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Tuesday, November 26, 2013
Worilds' play could have long-term impact

By Scott Brown

PITTSBURGH -- Jarvis Jones couldn't say enough about the player who has arguably been the Steelers' best pass-rusher this season.

“He's been giving tackles hell,” the Steelers' rookie outside linebacker said Monday.

Who could have guessed that this deep into the season Jones would have been talking about Jason Worilds and not LaMarr Woodley?

Worilds
Woodley
Woodley
Worilds, after all, held on to his starting job at right outside linebacker for all of one game before giving way to Jones. Worilds not only has worked his way back from the early-season demotion to overtake Jones but also has become the Steelers' most disruptive pass-rusher. The fourth-year veteran is a big reason they will put a three-game winning streak on the line Thursday night in Baltimore.

Worilds has three sacks in the last four games, and he has a combined 10 quarterback pressures in the last two weeks while starting at left outside linebacker in place of the injured Woodley.

Quarterback pressures aren't as sexy as sacks but they are often just as effective. Just ask Browns quarterback Jason Campbell.

Worilds absolutely drilled Campbell on Sunday after blowing by Cleveland right tackle Mitchell Schwartz with a sublime spin move. Worilds didn't sack Campbell but forced a hurried throw and probably got into Campbell's head a little bit because of the hard hit.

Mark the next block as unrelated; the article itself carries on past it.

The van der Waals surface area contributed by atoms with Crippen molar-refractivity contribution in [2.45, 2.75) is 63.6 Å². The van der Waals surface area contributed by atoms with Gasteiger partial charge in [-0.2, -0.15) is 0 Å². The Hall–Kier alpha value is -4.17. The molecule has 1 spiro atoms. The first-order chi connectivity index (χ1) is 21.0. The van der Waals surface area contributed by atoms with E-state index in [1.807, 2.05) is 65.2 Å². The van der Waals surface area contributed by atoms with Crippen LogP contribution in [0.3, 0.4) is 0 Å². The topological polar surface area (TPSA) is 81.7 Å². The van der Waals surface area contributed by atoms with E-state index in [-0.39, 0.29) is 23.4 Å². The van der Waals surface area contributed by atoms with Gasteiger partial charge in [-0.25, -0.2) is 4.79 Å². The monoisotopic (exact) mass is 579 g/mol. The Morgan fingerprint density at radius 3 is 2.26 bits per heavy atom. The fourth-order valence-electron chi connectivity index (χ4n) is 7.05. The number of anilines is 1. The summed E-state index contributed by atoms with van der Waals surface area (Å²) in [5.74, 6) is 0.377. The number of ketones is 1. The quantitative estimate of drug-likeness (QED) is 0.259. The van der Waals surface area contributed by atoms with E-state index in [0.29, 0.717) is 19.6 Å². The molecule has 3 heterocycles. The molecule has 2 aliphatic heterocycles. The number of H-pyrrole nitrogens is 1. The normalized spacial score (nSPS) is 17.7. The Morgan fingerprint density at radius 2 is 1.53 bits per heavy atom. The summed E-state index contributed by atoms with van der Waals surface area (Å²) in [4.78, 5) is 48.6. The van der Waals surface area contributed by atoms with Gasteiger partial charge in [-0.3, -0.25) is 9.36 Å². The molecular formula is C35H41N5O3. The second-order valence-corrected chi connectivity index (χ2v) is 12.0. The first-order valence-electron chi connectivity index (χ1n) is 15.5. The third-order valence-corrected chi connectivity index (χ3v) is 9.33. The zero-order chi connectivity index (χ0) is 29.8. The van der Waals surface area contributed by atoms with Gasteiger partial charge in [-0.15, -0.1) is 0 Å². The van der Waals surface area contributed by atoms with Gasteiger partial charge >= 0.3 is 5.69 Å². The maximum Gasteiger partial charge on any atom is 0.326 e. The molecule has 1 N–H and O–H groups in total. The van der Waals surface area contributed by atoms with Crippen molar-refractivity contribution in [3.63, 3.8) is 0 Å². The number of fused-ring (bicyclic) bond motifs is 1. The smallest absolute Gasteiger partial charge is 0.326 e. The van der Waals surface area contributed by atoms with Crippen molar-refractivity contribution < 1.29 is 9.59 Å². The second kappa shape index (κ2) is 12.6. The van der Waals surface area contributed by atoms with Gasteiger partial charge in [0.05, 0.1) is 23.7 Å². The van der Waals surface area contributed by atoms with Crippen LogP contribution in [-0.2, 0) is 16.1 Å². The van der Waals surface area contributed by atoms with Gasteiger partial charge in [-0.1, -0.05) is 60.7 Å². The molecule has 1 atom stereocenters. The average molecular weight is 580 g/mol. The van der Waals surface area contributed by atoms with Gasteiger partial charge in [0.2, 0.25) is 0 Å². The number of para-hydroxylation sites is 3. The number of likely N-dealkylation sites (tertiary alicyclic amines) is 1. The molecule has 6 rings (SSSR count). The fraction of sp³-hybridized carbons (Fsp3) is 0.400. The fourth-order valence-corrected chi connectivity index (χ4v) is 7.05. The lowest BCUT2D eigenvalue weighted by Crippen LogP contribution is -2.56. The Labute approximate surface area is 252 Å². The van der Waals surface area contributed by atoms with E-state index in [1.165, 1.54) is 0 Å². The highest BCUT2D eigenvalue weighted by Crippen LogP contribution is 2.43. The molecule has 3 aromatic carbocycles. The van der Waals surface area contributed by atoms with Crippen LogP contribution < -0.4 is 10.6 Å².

“Something I need to implement into my game,” Jones said of Worilds' spin move. “He's an incredible pass-rusher.”

Coach Mike Tomlin won't go that far but acknowledged that things have come together for Worilds, who had to make the transition from defensive end in college to outside linebacker. Early in his career, his development was stunted by myriad injuries.

“He is doing what is needed, which is being a solid, veteran guy that's been around here in understanding our culture and climate and knowing that he has to step up and provide consistent play for us, and he has done that, particularly since LaMarr's been down,” Tomlin said. “I think what you're looking at is a natural evolution of a healthy guy that's becoming a veteran football player.”

Worilds, a second-round pick in 2010, is also becoming the kind of player who should force the Steelers to at least re-examine their long-term commitment to Woodley.

The Steelers made Woodley the highest-paid defensive player in franchise history in August 2011, and the seventh-year veteran has been a disappointment relative to the dollars he is making ($61.5 million over six years).

Woodley can't seem to stay healthy, and nagging injuries, such as the calf issue that has sidelined him the past two weeks, continue to raise questions about whether he is carrying too much weight. He is listed at 260 pounds, but Woodley's weight is somewhere between 280 and 290 pounds.

Worilds is in the final year of his contract, so there is no guarantee he will be back after this season. But given his play this season, he has certainly become a more cost-effective option than Woodley, if not the flat-out better pass-rusher of the two.

That's not to say the Steelers should or will release Woodley after the season. But for a team that will need to clear room under the salary cap and has a viable replacement at left outside linebacker, it at least makes sense to question whether Woodley has a long-term future in Pittsburgh.